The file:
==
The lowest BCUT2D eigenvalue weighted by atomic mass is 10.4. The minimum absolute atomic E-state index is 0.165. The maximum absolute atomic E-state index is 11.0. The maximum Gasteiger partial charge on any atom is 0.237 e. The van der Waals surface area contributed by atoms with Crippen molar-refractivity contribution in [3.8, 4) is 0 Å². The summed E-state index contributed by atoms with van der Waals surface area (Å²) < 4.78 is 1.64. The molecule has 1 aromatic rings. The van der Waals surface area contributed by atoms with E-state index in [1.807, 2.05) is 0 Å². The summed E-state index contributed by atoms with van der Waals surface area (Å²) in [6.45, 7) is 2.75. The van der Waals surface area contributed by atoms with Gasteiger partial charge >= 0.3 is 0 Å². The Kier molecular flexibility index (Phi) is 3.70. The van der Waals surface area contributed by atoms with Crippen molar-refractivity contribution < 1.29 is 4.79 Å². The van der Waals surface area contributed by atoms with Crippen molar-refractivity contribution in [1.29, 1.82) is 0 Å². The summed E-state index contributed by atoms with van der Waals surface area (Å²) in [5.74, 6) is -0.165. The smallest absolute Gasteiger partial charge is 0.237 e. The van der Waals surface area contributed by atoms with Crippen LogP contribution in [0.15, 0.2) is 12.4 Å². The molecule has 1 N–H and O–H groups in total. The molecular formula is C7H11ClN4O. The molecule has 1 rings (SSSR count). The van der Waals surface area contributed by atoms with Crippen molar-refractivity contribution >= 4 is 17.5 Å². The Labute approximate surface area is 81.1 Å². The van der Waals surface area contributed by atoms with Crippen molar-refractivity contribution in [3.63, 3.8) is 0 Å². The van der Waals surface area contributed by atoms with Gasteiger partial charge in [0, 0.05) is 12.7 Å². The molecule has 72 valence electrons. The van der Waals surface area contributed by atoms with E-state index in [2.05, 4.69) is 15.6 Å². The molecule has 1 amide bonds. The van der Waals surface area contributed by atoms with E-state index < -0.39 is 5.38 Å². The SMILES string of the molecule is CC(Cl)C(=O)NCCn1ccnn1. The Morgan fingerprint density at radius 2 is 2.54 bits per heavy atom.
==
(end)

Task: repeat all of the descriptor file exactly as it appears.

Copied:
The lowest BCUT2D eigenvalue weighted by atomic mass is 10.4. The minimum absolute atomic E-state index is 0.165. The maximum absolute atomic E-state index is 11.0. The maximum Gasteiger partial charge on any atom is 0.237 e. The van der Waals surface area contributed by atoms with Crippen molar-refractivity contribution in [3.8, 4) is 0 Å². The summed E-state index contributed by atoms with van der Waals surface area (Å²) < 4.78 is 1.64. The molecule has 1 aromatic rings. The van der Waals surface area contributed by atoms with E-state index in [1.807, 2.05) is 0 Å². The summed E-state index contributed by atoms with van der Waals surface area (Å²) in [6.45, 7) is 2.75. The van der Waals surface area contributed by atoms with Gasteiger partial charge >= 0.3 is 0 Å². The Kier molecular flexibility index (Phi) is 3.70. The van der Waals surface area contributed by atoms with Crippen molar-refractivity contribution < 1.29 is 4.79 Å². The van der Waals surface area contributed by atoms with Crippen molar-refractivity contribution in [1.29, 1.82) is 0 Å². The summed E-state index contributed by atoms with van der Waals surface area (Å²) in [5.74, 6) is -0.165. The smallest absolute Gasteiger partial charge is 0.237 e. The van der Waals surface area contributed by atoms with Crippen LogP contribution in [0.15, 0.2) is 12.4 Å². The molecule has 1 N–H and O–H groups in total. The molecular formula is C7H11ClN4O. The molecule has 1 rings (SSSR count). The van der Waals surface area contributed by atoms with Crippen molar-refractivity contribution >= 4 is 17.5 Å². The Labute approximate surface area is 81.1 Å². The van der Waals surface area contributed by atoms with Crippen molar-refractivity contribution in [3.63, 3.8) is 0 Å². The van der Waals surface area contributed by atoms with Gasteiger partial charge in [0, 0.05) is 12.7 Å². The molecule has 72 valence electrons. The van der Waals surface area contributed by atoms with E-state index in [2.05, 4.69) is 15.6 Å². The molecule has 1 amide bonds. The van der Waals surface area contributed by atoms with E-state index < -0.39 is 5.38 Å². The SMILES string of the molecule is CC(Cl)C(=O)NCCn1ccnn1. The Morgan fingerprint density at radius 2 is 2.54 bits per heavy atom.